When I stumbled upon the unknown and unpronounceable disease known as Interstitial Cystitis on the Internet, my heart and my bladder clanged in matching sombre notes: This is it. But my head did not want to believe a diagnosis of IC with its haunting and horrific definitions which begin with the word: incurable. Please let it be anything but IC! My mind cried. When the doctor finally stated the words Interstitial Cystitis to me, the words circled and circled and circled the room until they found a place in my saddened heart.
I thought these words prior to, during the diagnosis, and after diagnosis of IC aloud to a few close family and friends: Why does it have to be incurable IC? I wish that it was cancer! I have to live the rest of my life with this excruciating pain? I want to die!
So please understand me, dear readers, when I say how difficult it sometimes is to hear and see all of the very widespread awareness/coverage/funding for cancer, while IC still gets minimal press. I somehow doubt that it was by accident that the IC supportors, associations and patients made the month of October the official month for IC awareness, sharing the month and very much overshadowed by breast cancer awareness.
It makes me wonder: Do people have the same circling and dizzying feeling when the doctor confirms their suspicions and announces they have incurable cancer? Do their lives pass before their eyes? I try to understand what this moment must be like and I try to be supportive, sympathetic and empathetic to this sad and devastating diagnosis. Yet, until that moment happens I cannot imagine it correctly.
But (and bear with me please) I do sometimes wish for the same wave of empathy to cross someone's face when I explain that I have been living with a chronic and painful illness for five years when I tell people I have IC. For there to be an instant of recognition, not only of the disease but of what living with the illness is like and how it affects my daily life including my food choices, relationships, etc. I would love to see large corporations and heavy-hitting celebrities throw their status and their charitable tax-free donations towards finding a cure or better treatment protocols for IC (and Fibromyalgia, MS, Lupus and all of the other painful chronic conditions that millions suffer from) with the same conviction that they give towards funding cancer research. I wish when I wear a blue ribbon or post one on Facebook that other people ask how they can support me as well as others struggling daily with IC.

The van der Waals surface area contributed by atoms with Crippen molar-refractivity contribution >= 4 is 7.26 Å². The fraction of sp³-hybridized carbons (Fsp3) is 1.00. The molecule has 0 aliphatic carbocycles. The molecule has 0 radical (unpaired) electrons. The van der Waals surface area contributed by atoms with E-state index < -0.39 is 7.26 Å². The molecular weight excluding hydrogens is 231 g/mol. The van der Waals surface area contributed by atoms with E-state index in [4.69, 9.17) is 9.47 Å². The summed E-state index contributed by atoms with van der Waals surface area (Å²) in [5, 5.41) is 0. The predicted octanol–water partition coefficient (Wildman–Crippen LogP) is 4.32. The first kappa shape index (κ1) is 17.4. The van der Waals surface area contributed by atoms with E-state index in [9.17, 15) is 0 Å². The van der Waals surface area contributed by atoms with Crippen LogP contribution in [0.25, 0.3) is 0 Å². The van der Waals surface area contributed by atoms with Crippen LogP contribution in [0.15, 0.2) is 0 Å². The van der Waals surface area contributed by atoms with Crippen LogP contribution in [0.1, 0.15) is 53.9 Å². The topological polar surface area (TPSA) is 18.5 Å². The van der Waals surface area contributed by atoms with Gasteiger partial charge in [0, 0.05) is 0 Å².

Living with IC can feel like your life is rushing away in front of your eyes and you become two people: me before IC and me with IC. With a diagnosis of cancer there are two outcomes: overcoming cancer or passing away. With an incurable and painful disease your outcome is: to live your life (and who knows how long that will be) with the pain and symptoms and often with the chance that the pain will increase with age. Thoughts of suicide frequent many of us with IC (I had them. I am not ashamed to admit this). Life with a chronic disease colors everything around you. Death seems like a good option sometimes.
If you've stuck with me this far let me reiterate that I have lost family members and, very recently, a dear friend to cancer. Sadly, my friend understood what it is like to receive a diagnosis of two painful chronic diseases (one of which was IC) and then after living in excruciating pain for over three years she developed and then later succumbed to complications from breast cancer. Our friendship will always be sacred to me and if she were alive I know her opinion of which diagnosis was the scariest for her to endure. Along that same vein, I have a close family member that is living each day with a diagnosis of terminal cancer hanging over her head. When we spoke recently I had a clarity about the whole terminal illness/chronic illness dilemma: we each think we want the opposite diagnosis, but we are incapable of changing what the fates have handed to us. So we try to learn the lesson, hug our loved ones and await the final chapter of our lives.
For those of us with a longer waiting period (and with chronic pain) I say: Stand up and let your voices be heard about what it is really like living with IC. The more aware people become about IC the more funding, research and, perhaps, empathy, will be raised. It is a Pandora's Box filled with equal parts sadness and enlightenment if we ponder the which is better/worse incurable disease/cancer scenario. So I will close the door and turn the key on this post by saying that we are all courageous fighters.